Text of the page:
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I'm working on a problem in Gamelin's Complex Analysis (Chapter IV, Section 2, page 109, exercise #4). I'm asked to consider the branch of $f(z)=\sqrt{z^2-1}$ on $D=C\setminus (-\infty,1]$ that is positive on the interval $(1,\infty)$.

Under these conditions, one can supposedly show that $F(z)=\log\left(z+\sqrt{z^2-1}\right)$ is analytic on $D$ and $F'(z)=f(z)$. Thus, if $\gamma(t)=2e^{i\theta}$, where $-\pi/2\le\theta\le\pi/2$, then:

$$\begin{align*} \int_{\gamma}\frac{dz}{\sqrt{z^2-1}} &=\log\left(z+\sqrt{z^2-1}\right)\bigg|_{-2i}^{2i}\\ &=\log\left(2i+\sqrt{(2i)^2-1}\right)-\log\left(-2i+\sqrt{(-2i)^2-1}\right)\\ &=\log\left(2i+\sqrt{-5}\right)-\log\left(-2i+\sqrt{-5}\right)\\ &=\log(2i+\sqrt5i)-\log(-2i+\sqrt5i) \end{align*}$$

The last step here is very suspicious to me at the moment. Continuing:

$$\begin{align*} \int_{\gamma}\frac{dz}{\sqrt{z^2-1}} &=\log((2+\sqrt5)i)-\log((-2+\sqrt5)i)\\ &=\left[\log(2+\sqrt5)+i\frac{\pi}{2}\right]-\left[\log(-2+\sqrt5)+i\frac{\pi}{2}\right]\\ &=\log\frac{2+\sqrt5}{-2+\sqrt5}\\ &=\log(9+4\sqrt5) \end{align*}$$

Mathematica agrees, although I think they have a different definition for the branch cut.

g = Function[z, Log[z + Sqrt[z^2 - 1]]]

g[2 I] - g[-2 I] // ComplexExpand

Output:

log(2 + Sqrt[5]) - log(Sqrt[5] - 2)

Now, Murray Eisenberg wrote some nice code to compute a contour integral using midpoint sums.

enter image description here

Now, when I take advantage of this routine, here is the result.

enter image description here

Which of course, suggests that the answer is $i\pi$.

Any thoughts?

Additional Comment I've come up with this image:

enter image description here

For any $z$ not on the cut, we have

$$ \begin{align*} z-1&=r_1e^{i(\theta_1+2k\pi)}\\ z+1&=r_2e^{i(\theta_2+2m\pi)}\\ \end{align*} $$

where $r_1$ and $r_2$ are the lengths (magnitudes) of $z-1$ and $z+1$. Hence: $$ \begin{align*} \sqrt{z^2-1} &=\sqrt{z-1}{z+2}\\ &=\sqrt{r_1}\sqrt{r_2}e^{i(\theta_1/2+\theta_2/2+(k+m)\pi)} \end{align*} $$

When we evaluate this expression on the real axis and get a positive result for $x>1$, this tells us that $k+m$ must be an even integer. When $k+m$ is odd, the sign of the answer changes. Hence, let's use $k+m=0$ for our branch and write:

$$\sqrt{z^2-1}=\sqrt{r_1}\sqrt{r_2}e^{i(\theta_1/2+\theta_2/2)}$$

Now, when $z=2i$, we can show that $$ \begin{align*} \theta_1&=\frac{\pi}{2}-\tan^{-1}2\\ \theta_2&=\tan^{-1}2, \end{align*}$$ so $\theta_1/2+\theta_2/2=\pi/2$. Hence, at $z=2i$, $\sqrt{z^2-1}$ will equal its magnitude times $e^{i\pi/2}$, that is, times $i$.

On the other hand, note that $\alpha_1/2+\alpha_2/2=-\pi/2$, so at $z=-2i$, $\sqrt{z^2-1}$ will have the same magnitude, but times $e^{-i\pi/2}$, or times $-i$.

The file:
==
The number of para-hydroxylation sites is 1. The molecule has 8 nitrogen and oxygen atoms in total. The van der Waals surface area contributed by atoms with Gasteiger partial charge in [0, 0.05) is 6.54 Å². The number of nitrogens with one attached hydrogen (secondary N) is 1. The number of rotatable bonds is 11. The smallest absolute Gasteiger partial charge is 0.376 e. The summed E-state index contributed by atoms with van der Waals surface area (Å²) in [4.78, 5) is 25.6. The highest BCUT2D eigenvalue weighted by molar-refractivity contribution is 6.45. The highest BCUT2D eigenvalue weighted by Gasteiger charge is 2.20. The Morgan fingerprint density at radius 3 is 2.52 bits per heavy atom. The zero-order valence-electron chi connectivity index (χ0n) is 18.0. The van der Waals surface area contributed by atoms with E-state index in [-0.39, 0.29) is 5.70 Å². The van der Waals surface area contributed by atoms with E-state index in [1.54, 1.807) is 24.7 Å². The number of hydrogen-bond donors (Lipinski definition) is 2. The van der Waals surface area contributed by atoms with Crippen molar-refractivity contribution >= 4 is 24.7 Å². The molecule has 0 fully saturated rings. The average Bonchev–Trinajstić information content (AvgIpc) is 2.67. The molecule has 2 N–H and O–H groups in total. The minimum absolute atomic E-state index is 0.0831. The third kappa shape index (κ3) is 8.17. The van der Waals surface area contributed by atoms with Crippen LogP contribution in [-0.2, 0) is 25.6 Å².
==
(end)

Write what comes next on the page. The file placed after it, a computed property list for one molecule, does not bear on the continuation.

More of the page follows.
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  • $\begingroup$ There's also the issue of what branch of log is being used in your symbolic evaluation. $\endgroup$
    – murray
    Mar 12, 2013 at 22:38
  • $\begingroup$ Gamelin has you show that $z+\sqrt{z^2-1}$ is never nonpositive and real on $D$ in part (a) of this exercise, so you can use the principal branch of the logarithm. $\endgroup$ Mar 12, 2013 at 22:41

1 Answer 1

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If $\phi(z)$ is the branch of $\sqrt{z^2-1}$ with a branch cut at $(-\infty,1]$ which is positive on $(1,\infty)$, then $\phi(2i)=\sqrt{5}i$ and $\phi(-2i)=-\sqrt{5}i$. So (writing $\text{Log}$ for the principal value of the logarithm as Gamelin does) $$\begin{align*} \text{Log}\left(z+\phi(z)\right)\bigg|_{-2i}^{2i} &=\text{Log}\left(2i+\phi(2i)\right)-\text{Log}\left(-2i+\phi(-2i)\right)\\ &=\text{Log}((2+\sqrt{5})i)-\text{Log}((2+\sqrt{5})(-i))\\ &=\pi i, \end{align*}$$ in agreement with the numerical result.

To see that $\phi(2i)=\sqrt{5}i$, let $z$ move along a path from $2$ to $2i$ in the closed first quadrant, for example, $\theta\mapsto z(\theta):= 2e^{i\theta}$, $0\le \theta\le \pi/2$. Then $z(\theta)^2-1=4 e^{2i\theta}-1$ will travel from $3$ to $-5$, always remaining in the closed upper half-plane. Since $\phi(z)$ was defined to be positive on $(1,\infty)$, $\phi(2)=\sqrt{3}>0$, so $\phi(z)$ must also travel along a path in the closed first quadrant. Therefore $\phi(2i)$ is $\sqrt{5}i$ rather than $-\sqrt{5}i$. Proving that $\phi(-2i)=-\sqrt{5}i$ can be done in the same way, by moving $z$ on a path from $2$ to $-2i$ in the closed fourth quadrant and observing that, since $z^2-1$ moves along a path in the closed lower half-plane, $\phi(z)$ must travel along a path in the closed fourth quadrant.

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  • $\begingroup$ I think I agree. Now, the issue here is "Why is $\phi(-2i)=-\sqrt5i$? How can we show this? $\endgroup$
    – David
    Mar 12, 2013 at 23:01
  • $\begingroup$ I commented on this above. $\endgroup$ Mar 12, 2013 at 23:12

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